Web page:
Chinsegut Hill, as the bureaucrats say, is being "surplused."
Unloaded, in other words. Dumped. Jettisoned. Put up for sale.
Not to a state agency with a duty to preserve it as the only remaining antebellum plantation home in the county.
Not to the Florida Wildlife Conservation Commission, which could make it the headquarters for thousands of acres of natural land north of Brooksville.
Not to a university that could use the 163-year-old Chinsegut manor house and modern cabins as an educational retreat.
That phase of the process, when the hill could be claimed by a public agency, has just about passed. Now, according to a spokesman for the Division of State Lands, it is being appraised for private sale and will be placed on the market in less than two months.
Who might buy it?
Maybe a developer with plans to divide its 114 acres into large, wooded residential lots or maybe even small, unwooded ones.
Maybe a tycoon who'd like to make the manor house a monument to his or her ego or tear it down to make way for a bigger monument.
Maybe even a lime rock mine.
Yes, the most alarming of these possibilities are also probably the least likely. But I have heard that, as the county's highest point, 274 feet above sea level, the hill holds its most valuable reserves of hard rock. The point is, when it comes to Chinsegut, almost anything is now possible.
The highly touted restrictions that the previous owners, Margaret and Raymond Robins, placed on this land when they deeded it to the federal government in 1932 expired after 50 years, in 1982, Patrick Gillespie, a spokesman for the state Department of Environmental Protection, wrote in an email Friday.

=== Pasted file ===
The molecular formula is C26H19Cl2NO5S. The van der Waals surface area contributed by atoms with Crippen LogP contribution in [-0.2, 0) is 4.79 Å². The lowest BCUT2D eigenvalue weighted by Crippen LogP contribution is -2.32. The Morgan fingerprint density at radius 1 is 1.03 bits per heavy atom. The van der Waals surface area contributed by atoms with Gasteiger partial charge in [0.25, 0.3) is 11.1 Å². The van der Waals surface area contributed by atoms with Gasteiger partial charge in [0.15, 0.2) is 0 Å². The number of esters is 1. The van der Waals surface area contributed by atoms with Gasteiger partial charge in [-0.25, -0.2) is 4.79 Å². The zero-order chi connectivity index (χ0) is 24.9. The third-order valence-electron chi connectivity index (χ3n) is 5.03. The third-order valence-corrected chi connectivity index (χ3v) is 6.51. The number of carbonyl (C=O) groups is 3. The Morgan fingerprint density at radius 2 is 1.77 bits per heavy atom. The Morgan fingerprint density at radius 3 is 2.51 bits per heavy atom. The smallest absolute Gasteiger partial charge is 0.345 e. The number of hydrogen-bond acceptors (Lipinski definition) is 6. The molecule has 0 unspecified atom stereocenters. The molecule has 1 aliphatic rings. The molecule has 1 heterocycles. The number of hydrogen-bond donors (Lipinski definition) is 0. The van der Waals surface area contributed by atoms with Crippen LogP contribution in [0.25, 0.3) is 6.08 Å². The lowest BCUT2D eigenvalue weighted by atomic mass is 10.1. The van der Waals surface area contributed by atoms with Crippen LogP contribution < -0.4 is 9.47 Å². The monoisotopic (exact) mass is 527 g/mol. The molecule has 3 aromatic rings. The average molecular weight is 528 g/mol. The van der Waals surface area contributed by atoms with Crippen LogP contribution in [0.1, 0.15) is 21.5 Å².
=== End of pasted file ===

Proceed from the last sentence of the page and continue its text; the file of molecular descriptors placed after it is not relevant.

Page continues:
"So, the property will be offered for bid without restrictions."
I know I've written a lot about Chinsegut. That's partly because I've visited it enough to fully appreciate its beauty and value. And if you think I've written about it too much, it might be because the previous leaseholder, the University of South Florida, limited public access to the hill for years, meaning you probably never got to see the opportunity it presented.
Buddy Selph has done more than visit. He lives on one of a handful of private parcels at the base of the hill. Even as a conservative Realtor with a bias in favor of private enterprise, he agreed with me that this case called for government intervention. A few hundred thousand dollars could have generated millions for the local economy.
Marketed properly, which USF never did, Chinsegut could have packed in visitors for corporate conferences, weddings, yoga retreats, cycling camps, birding seminars. You name it.
People would have been blown away by the sight of it — almost like a piece of the Blue Ridge a short drive from Tampa or Orlando.
No doubt in my mind, the sprawl-bound masses would have wanted to come back. No doubt this could have helped recast Hernando County as a center for tourism rather than foreclosures.
I've also written about Chinsegut because in the past few years my hope for it has faded by degrees.
In 2009, USF announced it wanted to get out of its lease and the cost of maintaining the house and the hill. A county-state agreement that could have kept it in public hands fell through in 2011. Earlier this year, the federal Department of Agriculture abandoned its 3,600-acre research station to the south of the hill.
It's not a lost cause yet.
We can hope the state finds a sensitive or even charity-minded private buyer for Chinsegut. There's also a slim chance that the Conservation Commission, broke as it is, will step up to manage the USDA property, and an even slimmer one that it may — "and I want to underscore 'may,' " said Jerrie Lindsey, an FWC director — take on a part of the Chinsegut grounds, though not the manor house or cabins.
So Chinsegut isn't yet a huge blown opportunity. But it's real close.
Follow Dan DeWitt on Twitter at @ddewitttimes.